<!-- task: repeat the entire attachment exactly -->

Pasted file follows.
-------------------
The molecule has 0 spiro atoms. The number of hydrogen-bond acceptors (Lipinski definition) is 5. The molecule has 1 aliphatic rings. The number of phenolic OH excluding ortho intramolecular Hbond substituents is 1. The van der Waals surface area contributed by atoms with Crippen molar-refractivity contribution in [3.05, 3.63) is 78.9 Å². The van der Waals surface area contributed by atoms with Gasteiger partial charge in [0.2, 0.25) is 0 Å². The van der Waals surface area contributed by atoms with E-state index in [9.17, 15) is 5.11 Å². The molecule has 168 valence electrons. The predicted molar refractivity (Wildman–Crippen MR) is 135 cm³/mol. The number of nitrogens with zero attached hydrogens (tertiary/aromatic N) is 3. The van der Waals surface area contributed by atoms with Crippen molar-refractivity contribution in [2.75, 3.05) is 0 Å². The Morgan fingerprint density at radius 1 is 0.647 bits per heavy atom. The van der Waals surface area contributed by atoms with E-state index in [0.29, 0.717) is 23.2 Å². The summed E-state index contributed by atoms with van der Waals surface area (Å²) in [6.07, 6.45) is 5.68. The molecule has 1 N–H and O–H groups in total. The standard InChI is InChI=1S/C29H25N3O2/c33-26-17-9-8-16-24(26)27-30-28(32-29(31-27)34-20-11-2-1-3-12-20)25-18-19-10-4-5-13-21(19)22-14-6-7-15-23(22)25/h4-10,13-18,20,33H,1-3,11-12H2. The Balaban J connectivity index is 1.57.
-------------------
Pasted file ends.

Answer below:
The molecule has 0 spiro atoms. The number of hydrogen-bond acceptors (Lipinski definition) is 5. The molecule has 1 aliphatic rings. The number of phenolic OH excluding ortho intramolecular Hbond substituents is 1. The van der Waals surface area contributed by atoms with Crippen molar-refractivity contribution in [3.05, 3.63) is 78.9 Å². The van der Waals surface area contributed by atoms with Gasteiger partial charge in [0.2, 0.25) is 0 Å². The van der Waals surface area contributed by atoms with E-state index in [9.17, 15) is 5.11 Å². The molecule has 168 valence electrons. The predicted molar refractivity (Wildman–Crippen MR) is 135 cm³/mol. The number of nitrogens with zero attached hydrogens (tertiary/aromatic N) is 3. The van der Waals surface area contributed by atoms with Crippen molar-refractivity contribution in [2.75, 3.05) is 0 Å². The Morgan fingerprint density at radius 1 is 0.647 bits per heavy atom. The van der Waals surface area contributed by atoms with E-state index in [0.29, 0.717) is 23.2 Å². The summed E-state index contributed by atoms with van der Waals surface area (Å²) in [6.07, 6.45) is 5.68. The molecule has 1 N–H and O–H groups in total. The standard InChI is InChI=1S/C29H25N3O2/c33-26-17-9-8-16-24(26)27-30-28(32-29(31-27)34-20-11-2-1-3-12-20)25-18-19-10-4-5-13-21(19)22-14-6-7-15-23(22)25/h4-10,13-18,20,33H,1-3,11-12H2. The Balaban J connectivity index is 1.57.